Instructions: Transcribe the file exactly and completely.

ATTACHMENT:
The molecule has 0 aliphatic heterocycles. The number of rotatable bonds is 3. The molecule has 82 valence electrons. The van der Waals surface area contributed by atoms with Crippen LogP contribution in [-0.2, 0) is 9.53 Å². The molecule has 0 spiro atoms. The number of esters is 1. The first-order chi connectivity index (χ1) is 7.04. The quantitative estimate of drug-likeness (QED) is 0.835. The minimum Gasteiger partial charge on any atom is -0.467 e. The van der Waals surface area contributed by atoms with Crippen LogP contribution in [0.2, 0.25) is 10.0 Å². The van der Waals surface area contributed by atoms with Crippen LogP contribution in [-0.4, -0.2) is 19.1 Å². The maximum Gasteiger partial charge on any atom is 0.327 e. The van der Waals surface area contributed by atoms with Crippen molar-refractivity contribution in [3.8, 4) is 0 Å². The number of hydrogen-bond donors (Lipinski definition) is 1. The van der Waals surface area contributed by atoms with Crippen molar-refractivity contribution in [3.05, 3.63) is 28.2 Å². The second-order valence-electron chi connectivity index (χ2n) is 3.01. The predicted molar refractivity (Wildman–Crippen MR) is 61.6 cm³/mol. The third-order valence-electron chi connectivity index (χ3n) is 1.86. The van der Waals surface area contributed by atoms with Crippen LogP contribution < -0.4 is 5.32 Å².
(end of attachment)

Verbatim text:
The molecule has 0 aliphatic heterocycles. The number of rotatable bonds is 3. The molecule has 82 valence electrons. The van der Waals surface area contributed by atoms with Crippen LogP contribution in [-0.2, 0) is 9.53 Å². The molecule has 0 spiro atoms. The number of esters is 1. The first-order chi connectivity index (χ1) is 7.04. The quantitative estimate of drug-likeness (QED) is 0.835. The minimum Gasteiger partial charge on any atom is -0.467 e. The van der Waals surface area contributed by atoms with Crippen LogP contribution in [0.2, 0.25) is 10.0 Å². The van der Waals surface area contributed by atoms with Crippen LogP contribution in [-0.4, -0.2) is 19.1 Å². The maximum Gasteiger partial charge on any atom is 0.327 e. The van der Waals surface area contributed by atoms with Crippen molar-refractivity contribution in [3.8, 4) is 0 Å². The number of hydrogen-bond donors (Lipinski definition) is 1. The van der Waals surface area contributed by atoms with Crippen molar-refractivity contribution in [3.05, 3.63) is 28.2 Å². The second-order valence-electron chi connectivity index (χ2n) is 3.01. The predicted molar refractivity (Wildman–Crippen MR) is 61.6 cm³/mol. The third-order valence-electron chi connectivity index (χ3n) is 1.86. The van der Waals surface area contributed by atoms with Crippen LogP contribution < -0.4 is 5.32 Å².